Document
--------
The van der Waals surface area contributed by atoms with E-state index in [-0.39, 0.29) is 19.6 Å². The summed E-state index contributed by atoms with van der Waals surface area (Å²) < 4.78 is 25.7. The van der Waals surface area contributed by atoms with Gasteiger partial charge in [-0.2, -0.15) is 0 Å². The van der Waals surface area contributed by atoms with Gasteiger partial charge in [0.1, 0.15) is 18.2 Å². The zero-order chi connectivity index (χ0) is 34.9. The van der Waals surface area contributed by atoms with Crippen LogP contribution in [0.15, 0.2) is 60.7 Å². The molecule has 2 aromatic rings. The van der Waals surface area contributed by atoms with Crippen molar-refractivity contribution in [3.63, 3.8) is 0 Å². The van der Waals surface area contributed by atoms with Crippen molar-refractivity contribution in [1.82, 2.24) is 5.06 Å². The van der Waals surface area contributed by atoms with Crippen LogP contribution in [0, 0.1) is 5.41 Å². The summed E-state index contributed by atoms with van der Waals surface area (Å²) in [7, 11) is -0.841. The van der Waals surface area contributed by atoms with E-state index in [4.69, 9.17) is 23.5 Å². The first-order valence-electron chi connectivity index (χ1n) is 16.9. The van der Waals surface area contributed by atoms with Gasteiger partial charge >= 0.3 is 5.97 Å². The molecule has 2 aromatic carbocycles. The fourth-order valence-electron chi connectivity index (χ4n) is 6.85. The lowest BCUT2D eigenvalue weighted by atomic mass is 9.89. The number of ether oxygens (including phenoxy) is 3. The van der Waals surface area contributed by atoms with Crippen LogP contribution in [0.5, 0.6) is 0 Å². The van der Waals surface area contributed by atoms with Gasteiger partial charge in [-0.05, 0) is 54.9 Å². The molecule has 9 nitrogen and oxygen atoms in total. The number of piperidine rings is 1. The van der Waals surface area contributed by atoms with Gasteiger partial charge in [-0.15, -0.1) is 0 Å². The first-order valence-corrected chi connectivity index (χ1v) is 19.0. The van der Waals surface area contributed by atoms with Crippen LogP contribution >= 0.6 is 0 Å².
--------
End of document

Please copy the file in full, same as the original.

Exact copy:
The van der Waals surface area contributed by atoms with E-state index in [-0.39, 0.29) is 19.6 Å². The summed E-state index contributed by atoms with van der Waals surface area (Å²) < 4.78 is 25.7. The van der Waals surface area contributed by atoms with Gasteiger partial charge in [-0.2, -0.15) is 0 Å². The van der Waals surface area contributed by atoms with Gasteiger partial charge in [0.1, 0.15) is 18.2 Å². The zero-order chi connectivity index (χ0) is 34.9. The van der Waals surface area contributed by atoms with Crippen LogP contribution in [0.15, 0.2) is 60.7 Å². The molecule has 2 aromatic rings. The van der Waals surface area contributed by atoms with Crippen molar-refractivity contribution in [3.63, 3.8) is 0 Å². The van der Waals surface area contributed by atoms with Crippen molar-refractivity contribution in [1.82, 2.24) is 5.06 Å². The van der Waals surface area contributed by atoms with Crippen LogP contribution in [0, 0.1) is 5.41 Å². The summed E-state index contributed by atoms with van der Waals surface area (Å²) in [7, 11) is -0.841. The van der Waals surface area contributed by atoms with E-state index in [4.69, 9.17) is 23.5 Å². The first-order valence-electron chi connectivity index (χ1n) is 16.9. The van der Waals surface area contributed by atoms with Gasteiger partial charge >= 0.3 is 5.97 Å². The molecule has 2 aromatic carbocycles. The fourth-order valence-electron chi connectivity index (χ4n) is 6.85. The lowest BCUT2D eigenvalue weighted by atomic mass is 9.89. The number of ether oxygens (including phenoxy) is 3. The van der Waals surface area contributed by atoms with Crippen LogP contribution in [0.5, 0.6) is 0 Å². The van der Waals surface area contributed by atoms with Gasteiger partial charge in [-0.05, 0) is 54.9 Å². The molecule has 9 nitrogen and oxygen atoms in total. The number of piperidine rings is 1. The van der Waals surface area contributed by atoms with Gasteiger partial charge in [-0.15, -0.1) is 0 Å². The first-order valence-corrected chi connectivity index (χ1v) is 19.0. The van der Waals surface area contributed by atoms with Crippen LogP contribution >= 0.6 is 0 Å².